Spicy Salmon Roll, Php 395
Salmon Temari Roll, Php 295

I had the Tempura Teishoku, (Php 395). It was a too heavy meal that I easily got tired of the Tempura and breaded vegetables. Nakakaumay. The veggies overpowered the shrimps which were only two pieces. I wasn’t able to finish the entire thing, but I loved the Potato salad and Miso soup. I should have ordered the Tempura a la carte instead. 

Tempura Teishoku, Php 395

Kit and Lorraine ordered Oyako Jyu (Chicken and egg simmered with special sauce and served with rice), Php 325. 

Kit, who has a penchant for Japanese culture and language, finds this rendition as authentic. The egg was not overcooked but fluffy the way it should be, plus the sauce that renders sweet notes was not overwhelming to the palate.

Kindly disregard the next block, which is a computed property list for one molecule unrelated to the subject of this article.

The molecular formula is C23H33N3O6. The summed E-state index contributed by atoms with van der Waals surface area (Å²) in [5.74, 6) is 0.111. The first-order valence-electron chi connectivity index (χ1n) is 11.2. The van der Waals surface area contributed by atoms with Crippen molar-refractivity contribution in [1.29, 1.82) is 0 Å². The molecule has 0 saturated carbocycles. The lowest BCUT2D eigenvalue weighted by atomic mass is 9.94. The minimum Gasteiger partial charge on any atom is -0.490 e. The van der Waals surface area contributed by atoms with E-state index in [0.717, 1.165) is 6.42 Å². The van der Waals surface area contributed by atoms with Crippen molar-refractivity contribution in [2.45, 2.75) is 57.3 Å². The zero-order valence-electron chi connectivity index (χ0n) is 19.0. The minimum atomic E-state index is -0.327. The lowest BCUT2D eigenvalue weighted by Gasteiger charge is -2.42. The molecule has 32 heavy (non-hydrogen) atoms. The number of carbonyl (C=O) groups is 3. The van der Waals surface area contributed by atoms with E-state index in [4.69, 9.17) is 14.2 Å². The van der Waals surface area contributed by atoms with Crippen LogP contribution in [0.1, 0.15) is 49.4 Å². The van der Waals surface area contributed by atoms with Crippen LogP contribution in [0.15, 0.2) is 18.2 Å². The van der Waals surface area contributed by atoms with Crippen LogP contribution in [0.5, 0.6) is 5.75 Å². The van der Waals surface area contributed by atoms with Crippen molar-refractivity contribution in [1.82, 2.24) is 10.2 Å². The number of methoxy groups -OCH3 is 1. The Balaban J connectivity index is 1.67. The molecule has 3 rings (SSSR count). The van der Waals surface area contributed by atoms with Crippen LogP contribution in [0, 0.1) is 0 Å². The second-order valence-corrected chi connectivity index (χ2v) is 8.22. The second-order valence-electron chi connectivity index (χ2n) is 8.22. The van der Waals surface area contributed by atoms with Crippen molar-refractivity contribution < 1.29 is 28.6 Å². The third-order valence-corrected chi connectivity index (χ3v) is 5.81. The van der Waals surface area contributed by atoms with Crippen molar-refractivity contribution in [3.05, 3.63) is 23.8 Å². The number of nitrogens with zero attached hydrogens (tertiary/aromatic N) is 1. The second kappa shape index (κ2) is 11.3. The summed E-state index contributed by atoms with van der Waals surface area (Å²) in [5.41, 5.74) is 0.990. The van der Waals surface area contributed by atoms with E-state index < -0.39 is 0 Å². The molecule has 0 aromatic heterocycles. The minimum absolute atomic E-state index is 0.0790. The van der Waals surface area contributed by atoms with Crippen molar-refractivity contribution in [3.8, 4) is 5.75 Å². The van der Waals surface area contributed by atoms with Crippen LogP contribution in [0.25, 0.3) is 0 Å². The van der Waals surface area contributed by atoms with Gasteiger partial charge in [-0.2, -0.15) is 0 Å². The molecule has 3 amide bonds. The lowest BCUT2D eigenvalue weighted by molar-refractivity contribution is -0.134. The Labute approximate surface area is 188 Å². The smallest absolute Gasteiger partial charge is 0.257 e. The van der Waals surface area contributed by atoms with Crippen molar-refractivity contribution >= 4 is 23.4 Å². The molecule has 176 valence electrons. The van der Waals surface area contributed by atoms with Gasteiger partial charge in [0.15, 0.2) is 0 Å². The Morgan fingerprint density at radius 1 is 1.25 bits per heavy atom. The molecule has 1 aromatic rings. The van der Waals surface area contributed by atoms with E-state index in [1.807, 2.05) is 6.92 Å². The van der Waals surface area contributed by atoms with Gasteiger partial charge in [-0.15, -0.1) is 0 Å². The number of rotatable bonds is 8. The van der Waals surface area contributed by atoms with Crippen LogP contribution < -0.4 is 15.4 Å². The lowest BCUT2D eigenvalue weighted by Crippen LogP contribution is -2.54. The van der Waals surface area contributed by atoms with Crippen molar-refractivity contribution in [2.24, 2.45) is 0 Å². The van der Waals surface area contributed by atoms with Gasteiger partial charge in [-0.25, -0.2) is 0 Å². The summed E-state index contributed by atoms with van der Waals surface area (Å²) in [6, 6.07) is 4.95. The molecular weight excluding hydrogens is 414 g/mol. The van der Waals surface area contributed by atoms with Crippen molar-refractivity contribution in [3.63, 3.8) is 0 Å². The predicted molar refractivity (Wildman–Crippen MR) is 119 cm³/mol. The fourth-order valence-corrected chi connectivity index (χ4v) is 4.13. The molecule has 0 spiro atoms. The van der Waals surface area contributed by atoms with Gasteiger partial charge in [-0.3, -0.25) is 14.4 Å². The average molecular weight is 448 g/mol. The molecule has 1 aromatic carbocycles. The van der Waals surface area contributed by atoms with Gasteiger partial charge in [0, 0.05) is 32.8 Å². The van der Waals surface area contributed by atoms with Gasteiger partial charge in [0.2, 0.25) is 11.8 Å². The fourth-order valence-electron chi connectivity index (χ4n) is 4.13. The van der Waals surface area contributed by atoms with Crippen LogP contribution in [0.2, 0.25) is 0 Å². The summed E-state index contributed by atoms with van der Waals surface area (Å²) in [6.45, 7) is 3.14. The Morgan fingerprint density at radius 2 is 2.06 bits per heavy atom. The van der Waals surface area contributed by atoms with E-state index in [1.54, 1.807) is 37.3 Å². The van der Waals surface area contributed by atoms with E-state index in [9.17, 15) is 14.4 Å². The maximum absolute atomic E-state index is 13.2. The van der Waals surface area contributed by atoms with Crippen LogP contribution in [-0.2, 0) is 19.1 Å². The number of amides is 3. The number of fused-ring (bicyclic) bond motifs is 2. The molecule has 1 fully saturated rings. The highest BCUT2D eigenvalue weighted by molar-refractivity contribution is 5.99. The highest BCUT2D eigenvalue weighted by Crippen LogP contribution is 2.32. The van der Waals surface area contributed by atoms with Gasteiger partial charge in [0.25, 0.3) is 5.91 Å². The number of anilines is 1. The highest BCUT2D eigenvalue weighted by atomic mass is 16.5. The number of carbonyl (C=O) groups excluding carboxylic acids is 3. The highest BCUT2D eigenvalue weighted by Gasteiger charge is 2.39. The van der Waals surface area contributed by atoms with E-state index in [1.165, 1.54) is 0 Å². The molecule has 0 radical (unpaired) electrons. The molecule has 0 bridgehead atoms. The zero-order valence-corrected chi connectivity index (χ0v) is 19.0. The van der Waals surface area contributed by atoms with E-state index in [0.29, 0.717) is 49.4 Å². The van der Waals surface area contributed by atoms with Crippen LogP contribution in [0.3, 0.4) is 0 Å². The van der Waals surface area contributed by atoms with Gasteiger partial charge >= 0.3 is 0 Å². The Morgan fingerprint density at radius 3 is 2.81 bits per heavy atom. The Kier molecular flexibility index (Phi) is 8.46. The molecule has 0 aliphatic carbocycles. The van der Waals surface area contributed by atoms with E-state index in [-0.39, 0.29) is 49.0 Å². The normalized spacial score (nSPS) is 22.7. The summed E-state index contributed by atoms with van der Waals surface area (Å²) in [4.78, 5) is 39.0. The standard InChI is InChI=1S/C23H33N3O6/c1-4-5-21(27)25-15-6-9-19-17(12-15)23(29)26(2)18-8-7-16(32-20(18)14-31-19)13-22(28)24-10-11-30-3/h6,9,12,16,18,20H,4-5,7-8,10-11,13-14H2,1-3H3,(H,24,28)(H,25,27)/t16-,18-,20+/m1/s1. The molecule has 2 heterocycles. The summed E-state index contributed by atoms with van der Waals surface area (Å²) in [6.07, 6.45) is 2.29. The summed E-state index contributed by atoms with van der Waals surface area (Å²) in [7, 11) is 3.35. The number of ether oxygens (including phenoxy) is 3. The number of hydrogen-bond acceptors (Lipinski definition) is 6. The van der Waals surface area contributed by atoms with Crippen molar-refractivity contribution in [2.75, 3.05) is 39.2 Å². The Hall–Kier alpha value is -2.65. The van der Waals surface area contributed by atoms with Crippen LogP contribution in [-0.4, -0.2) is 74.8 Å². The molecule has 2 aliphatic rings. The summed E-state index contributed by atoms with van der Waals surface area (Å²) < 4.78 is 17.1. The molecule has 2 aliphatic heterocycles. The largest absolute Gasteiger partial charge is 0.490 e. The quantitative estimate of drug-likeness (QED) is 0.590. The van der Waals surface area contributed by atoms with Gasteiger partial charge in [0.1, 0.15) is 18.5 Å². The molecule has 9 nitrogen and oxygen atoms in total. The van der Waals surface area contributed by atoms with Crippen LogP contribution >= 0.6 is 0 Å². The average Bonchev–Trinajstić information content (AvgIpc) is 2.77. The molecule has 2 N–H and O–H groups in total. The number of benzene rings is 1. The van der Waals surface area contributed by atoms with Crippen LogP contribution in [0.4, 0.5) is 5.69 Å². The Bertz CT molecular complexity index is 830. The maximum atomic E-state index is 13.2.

There is no direct translation for Jyu that relates to food, but based on the Kanji text (yes she is that into studying the language) it means nest of boxes or stacked boxes.  So to sum it up, Jyu is Japanese food or Japanese set meal placed in a box. (Comments and corrections are welcome below, hehe.)


Liz had the Wafu Katsu Jyu (Php 395) or deep-fried pork loin simmered in sauce and eggs, placed over rice. The Katsu was a filling meal, she said.

Wafu Katsu Jyu, Php 395

Bianca satisfied her appetite with the Mix Toji Teishoku (Php 475) which was a good combo of shrimp, beef gyudon, and breaded pork loin. It was generally okay, she said. The Tonkotsu was notably tender and the beef was not too soggy.

Mix Toji Teishoku (Php 475)

She also like the Tamago Yaki (Php 150) which was not too sweet compared to other Japanese restaurants. 

Tamago Yaki, Php 150
Lastly, Mavic had the Yakiniku Jyu (Php 395) or tender slices of beef cooked in Japanese style sauce and served with rice. She finds it too sweet for her liking but maybe others who appreciate sweetened dishes others may tell otherwise. Yakiniku Jyu, Php 395